Drastically. The solutions implied in the film are not easy, and they will make a lot of people uncomfortable—even (and perhaps especially) environmental activists. A portion of the film criticizes electric cars, using Tesla and the Chevrolet Volt as examples. As it turns out, the environmental impact of creating an electric car is massive, and electric cars still largely rely on nonrenewable power sources. At one point during the Q&A, an attendee asked hopefully if driving an electric car, though perhaps not ideal, was still at least better than driving a non-electric car. Gibbs shook his head, and Michael Moore took it even further, arguing that driving an electric car is actually worse. He noted that, in addition to the negative environmental impact of purchasing and owning an electric car, owners of such cars live under the delusion that they are doing something substantially good, allowing themselves the luxury of believing that the world might be saved by Tesla and other companies.
And that’s just the start. The construction of solar panels requires a large amount of coal; wind power has a huge carbon footprint; and biomass—”organic material that comes from plants and animals” (primarily trees) that, when burned, creates energy—is neither an entirely renewable energy source nor a practical alternative to coal. It does not produce nearly enough energy to effectively replace coal, and it depletes our supply of trees (which are needed to fight climate change). And, according to the documentary, the green movement’s embrace of solar, wind, and biomass solutions is largely the result of corporate influence. Money. The environmental movement has been corrupted by greed. Planet of the Humans is quick to note that the infamous Koch brothers supply some of the materials used to create solar panels.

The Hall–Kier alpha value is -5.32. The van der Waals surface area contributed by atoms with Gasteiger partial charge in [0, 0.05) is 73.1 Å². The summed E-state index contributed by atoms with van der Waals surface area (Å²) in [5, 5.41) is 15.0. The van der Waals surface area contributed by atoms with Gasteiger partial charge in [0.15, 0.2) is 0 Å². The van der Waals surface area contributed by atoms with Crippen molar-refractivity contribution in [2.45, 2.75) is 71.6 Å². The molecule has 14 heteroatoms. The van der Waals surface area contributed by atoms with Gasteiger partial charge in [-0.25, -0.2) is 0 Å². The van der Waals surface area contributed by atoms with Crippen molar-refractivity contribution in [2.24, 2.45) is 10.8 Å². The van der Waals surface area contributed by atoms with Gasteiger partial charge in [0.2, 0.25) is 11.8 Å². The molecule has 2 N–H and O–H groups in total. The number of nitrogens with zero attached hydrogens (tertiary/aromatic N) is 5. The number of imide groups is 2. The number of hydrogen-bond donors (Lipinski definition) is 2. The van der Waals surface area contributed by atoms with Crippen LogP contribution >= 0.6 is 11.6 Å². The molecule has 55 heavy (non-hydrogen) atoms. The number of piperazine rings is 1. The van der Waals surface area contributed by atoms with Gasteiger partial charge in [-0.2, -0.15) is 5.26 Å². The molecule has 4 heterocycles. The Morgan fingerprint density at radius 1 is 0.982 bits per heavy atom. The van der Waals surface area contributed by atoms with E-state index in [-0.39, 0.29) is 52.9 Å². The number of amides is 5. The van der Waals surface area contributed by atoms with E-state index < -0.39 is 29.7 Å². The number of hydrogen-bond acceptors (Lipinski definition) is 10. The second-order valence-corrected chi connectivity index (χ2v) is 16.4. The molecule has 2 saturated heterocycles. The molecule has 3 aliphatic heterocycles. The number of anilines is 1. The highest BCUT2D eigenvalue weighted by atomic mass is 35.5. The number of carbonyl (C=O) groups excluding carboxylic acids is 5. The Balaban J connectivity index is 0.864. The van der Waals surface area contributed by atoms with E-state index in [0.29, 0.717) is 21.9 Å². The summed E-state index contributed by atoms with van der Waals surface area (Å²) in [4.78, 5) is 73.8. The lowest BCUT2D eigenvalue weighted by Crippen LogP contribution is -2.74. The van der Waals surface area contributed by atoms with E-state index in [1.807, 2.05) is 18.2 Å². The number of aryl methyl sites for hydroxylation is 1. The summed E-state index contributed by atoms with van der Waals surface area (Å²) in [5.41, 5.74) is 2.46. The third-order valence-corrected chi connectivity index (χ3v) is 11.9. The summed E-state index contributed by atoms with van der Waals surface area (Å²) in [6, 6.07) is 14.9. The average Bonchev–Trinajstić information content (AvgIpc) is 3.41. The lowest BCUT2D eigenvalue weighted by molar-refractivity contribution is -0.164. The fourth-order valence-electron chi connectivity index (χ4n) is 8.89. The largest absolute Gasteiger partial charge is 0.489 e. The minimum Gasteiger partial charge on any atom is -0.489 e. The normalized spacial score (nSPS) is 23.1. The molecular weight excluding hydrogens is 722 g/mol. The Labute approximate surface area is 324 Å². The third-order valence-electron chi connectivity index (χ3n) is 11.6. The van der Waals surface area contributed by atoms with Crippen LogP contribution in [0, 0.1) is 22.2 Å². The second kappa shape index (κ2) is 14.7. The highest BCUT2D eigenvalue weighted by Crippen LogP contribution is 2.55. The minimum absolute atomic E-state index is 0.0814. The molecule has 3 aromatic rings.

In other words, all of our technological solutions to climate change aren’t solutions at all—they’re just different problems. And that is disheartening. Overwhelmingly so.
So, as Gibbs implies, we are left with one option: drastically reduce how much we consume.
I have decided to start in the following ways:
- I will stop eating meat in order to reduce my environmental impact and my contributions to high-impact food processing industries.
- I will order less items online to avoid the environmental impacts of packaging and transportation.
- I will stop using single-use plastic bottles for beverages (and other consumables when possible) and instead use washable containers and non-disposable water bottles.
- I will, as best I can, grow my own vegetables on my apartment patio to lessen my contribution to the carbon footprint of grocery stores. And I will buy local whenever possible.
- I will donate to thoughtful environmental organizations. As of now, the Natural Resources Defense Council seems like a good choice (and I invite you to correct me if that assessment is incorrect).
- I will continue to search for other (and perhaps better) ways to lessen my environmental impact. If you have suggestions—or if one of the ways listed above is somehow misguided—let me know.
The Traverse City Film Festival has a motto: “One great movie can change the world.”
I hope that’s true.